PricewaterhouseCoopers has advised the Government to extend tax breaks to international investment funds focused on green issues, to help make Ireland a “hub” for green finance.
The firm, which advises major companies on tax, has also called on ministers to extend tax breaks to international fund managers involved in so- called ESG (environmental, social, governance) investment.
About 5.6 per cent of all ESG assets are domiciled in Ireland, PwC said in its pre-budget submission, which is focused on overhauling Ireland's tax system to drive the green agenda.
It said that more than €79.5 billion worth of ESG bonds are listed on Irish capital markets and ESG bond listings more than doubled in January and February this year, when compared to the same period in 2020.
PwC warned, however, that Ireland could “get left behind and lose opportunities for growth” unless it further reduced taxes on ESG funds and the “key talent” who run them.
It called for a loosening of the rules around when capital gains tax is applied on the disposal of ESG fund shareholdings. It also called for “relaxation” of rules around when the 12.5 per cent corporation tax rate is applied to dividends, which can be taxed at a higher rate.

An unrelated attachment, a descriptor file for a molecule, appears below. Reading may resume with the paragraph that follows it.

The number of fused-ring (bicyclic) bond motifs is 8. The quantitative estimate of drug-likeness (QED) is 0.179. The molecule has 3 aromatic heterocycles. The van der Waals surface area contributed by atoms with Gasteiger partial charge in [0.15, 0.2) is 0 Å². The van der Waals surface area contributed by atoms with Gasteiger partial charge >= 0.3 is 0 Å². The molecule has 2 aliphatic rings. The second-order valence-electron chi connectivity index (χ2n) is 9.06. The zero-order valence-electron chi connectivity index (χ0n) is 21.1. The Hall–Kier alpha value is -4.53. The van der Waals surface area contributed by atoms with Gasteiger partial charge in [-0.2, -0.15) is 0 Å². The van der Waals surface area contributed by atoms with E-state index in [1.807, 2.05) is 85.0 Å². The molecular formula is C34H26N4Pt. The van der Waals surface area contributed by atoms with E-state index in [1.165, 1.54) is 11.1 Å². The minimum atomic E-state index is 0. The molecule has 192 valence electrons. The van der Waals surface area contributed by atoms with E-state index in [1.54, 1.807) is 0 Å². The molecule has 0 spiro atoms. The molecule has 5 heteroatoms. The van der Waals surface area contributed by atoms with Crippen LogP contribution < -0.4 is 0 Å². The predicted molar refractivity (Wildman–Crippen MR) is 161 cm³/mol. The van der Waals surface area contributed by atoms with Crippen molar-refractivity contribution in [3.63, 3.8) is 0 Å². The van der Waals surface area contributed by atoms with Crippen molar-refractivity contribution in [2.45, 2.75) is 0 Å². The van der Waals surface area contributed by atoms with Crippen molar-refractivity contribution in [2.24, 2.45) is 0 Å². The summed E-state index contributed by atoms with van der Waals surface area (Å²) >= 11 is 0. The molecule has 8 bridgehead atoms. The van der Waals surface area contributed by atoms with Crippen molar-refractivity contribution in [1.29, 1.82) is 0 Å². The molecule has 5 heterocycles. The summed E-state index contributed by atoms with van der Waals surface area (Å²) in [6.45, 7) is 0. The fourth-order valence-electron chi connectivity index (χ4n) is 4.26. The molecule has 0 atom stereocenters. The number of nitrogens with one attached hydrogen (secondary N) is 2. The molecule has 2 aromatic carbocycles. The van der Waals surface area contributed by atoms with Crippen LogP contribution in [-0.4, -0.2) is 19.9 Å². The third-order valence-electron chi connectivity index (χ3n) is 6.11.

PwC suggested that in order to become an ESG fund hub and compete with other tax-driven locations such as Luxembourg, the State should reduce taxes on the “carried interest” normally held by top level fund managers.
“Marketing Ireland as a low carbon economy undergoing a significant energy transition could create new foreign direct investment opportunities,” it said.
The finance firm’s submission ahead of the release of Budget 2022 in October also calls for tax breaks on more environmentally-friendly aviation fuel.
The industry is currently developing so-called sustainable aviation fuel (SAF) from biofuels and synthetic sources.
To spur investment in such fuels and to encourage aircraft lessors based here to use them in their fleets, it suggested tax breaks for Irish-registered aircraft that are converted to more sustainable fuel types.
PwC’s submission more more broadly called for pulling “tax levers . . . which will positively signify Ireland’s commitment to tackling climate change”. It called for further tax breaks for renewable energy development, such as capital allowances on the costs of grid connection.
It also called for the Employment Investment and Incentive Scheme (EIIS) to be expanded to allow for community-driven renewable energy schemes. PwC also called for CGT tax relief on the sale of retrofitted properties; reductions in stamp duty on energy efficient homes; and for Ireland to push within the European Union for lower duties on trade in goods made from recycled materials.